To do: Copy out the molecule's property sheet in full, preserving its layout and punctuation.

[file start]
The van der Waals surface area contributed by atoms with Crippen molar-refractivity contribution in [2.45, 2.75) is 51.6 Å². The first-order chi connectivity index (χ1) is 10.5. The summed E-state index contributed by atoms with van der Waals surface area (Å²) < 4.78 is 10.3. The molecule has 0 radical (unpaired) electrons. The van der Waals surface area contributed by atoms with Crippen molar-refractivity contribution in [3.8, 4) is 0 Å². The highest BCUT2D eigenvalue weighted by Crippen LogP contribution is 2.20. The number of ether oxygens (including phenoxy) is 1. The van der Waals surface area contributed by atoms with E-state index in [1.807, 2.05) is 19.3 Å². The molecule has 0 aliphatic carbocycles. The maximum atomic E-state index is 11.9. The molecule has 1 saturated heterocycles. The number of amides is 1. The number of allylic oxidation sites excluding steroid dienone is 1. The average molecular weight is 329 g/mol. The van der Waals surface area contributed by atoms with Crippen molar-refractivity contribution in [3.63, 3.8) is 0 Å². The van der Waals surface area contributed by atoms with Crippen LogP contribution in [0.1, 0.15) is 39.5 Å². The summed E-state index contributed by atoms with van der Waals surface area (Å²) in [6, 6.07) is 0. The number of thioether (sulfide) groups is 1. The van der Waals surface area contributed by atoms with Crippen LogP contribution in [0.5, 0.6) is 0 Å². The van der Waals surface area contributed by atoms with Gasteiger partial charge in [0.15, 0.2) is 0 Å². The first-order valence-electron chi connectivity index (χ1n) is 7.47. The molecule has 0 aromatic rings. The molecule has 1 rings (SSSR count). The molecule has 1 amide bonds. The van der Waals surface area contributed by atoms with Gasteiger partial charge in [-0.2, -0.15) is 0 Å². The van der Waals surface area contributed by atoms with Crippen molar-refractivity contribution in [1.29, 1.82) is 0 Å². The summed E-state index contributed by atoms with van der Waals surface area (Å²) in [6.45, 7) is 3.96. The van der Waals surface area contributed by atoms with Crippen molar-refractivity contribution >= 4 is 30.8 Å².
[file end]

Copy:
The van der Waals surface area contributed by atoms with Crippen molar-refractivity contribution in [2.45, 2.75) is 51.6 Å². The first-order chi connectivity index (χ1) is 10.5. The summed E-state index contributed by atoms with van der Waals surface area (Å²) < 4.78 is 10.3. The molecule has 0 radical (unpaired) electrons. The van der Waals surface area contributed by atoms with Crippen molar-refractivity contribution in [3.8, 4) is 0 Å². The highest BCUT2D eigenvalue weighted by Crippen LogP contribution is 2.20. The number of ether oxygens (including phenoxy) is 1. The van der Waals surface area contributed by atoms with E-state index in [1.807, 2.05) is 19.3 Å². The molecule has 0 aliphatic carbocycles. The maximum atomic E-state index is 11.9. The molecule has 1 saturated heterocycles. The number of amides is 1. The number of allylic oxidation sites excluding steroid dienone is 1. The average molecular weight is 329 g/mol. The van der Waals surface area contributed by atoms with Crippen molar-refractivity contribution in [3.63, 3.8) is 0 Å². The van der Waals surface area contributed by atoms with Crippen LogP contribution in [0.1, 0.15) is 39.5 Å². The summed E-state index contributed by atoms with van der Waals surface area (Å²) in [6, 6.07) is 0. The number of thioether (sulfide) groups is 1. The van der Waals surface area contributed by atoms with Crippen LogP contribution in [0.5, 0.6) is 0 Å². The van der Waals surface area contributed by atoms with Gasteiger partial charge in [0.15, 0.2) is 0 Å². The first-order valence-electron chi connectivity index (χ1n) is 7.47. The molecule has 0 aromatic rings. The molecule has 1 rings (SSSR count). The molecule has 1 amide bonds. The van der Waals surface area contributed by atoms with Gasteiger partial charge in [-0.2, -0.15) is 0 Å². The van der Waals surface area contributed by atoms with Crippen molar-refractivity contribution in [1.29, 1.82) is 0 Å². The summed E-state index contributed by atoms with van der Waals surface area (Å²) in [6.45, 7) is 3.96. The van der Waals surface area contributed by atoms with Crippen molar-refractivity contribution >= 4 is 30.8 Å².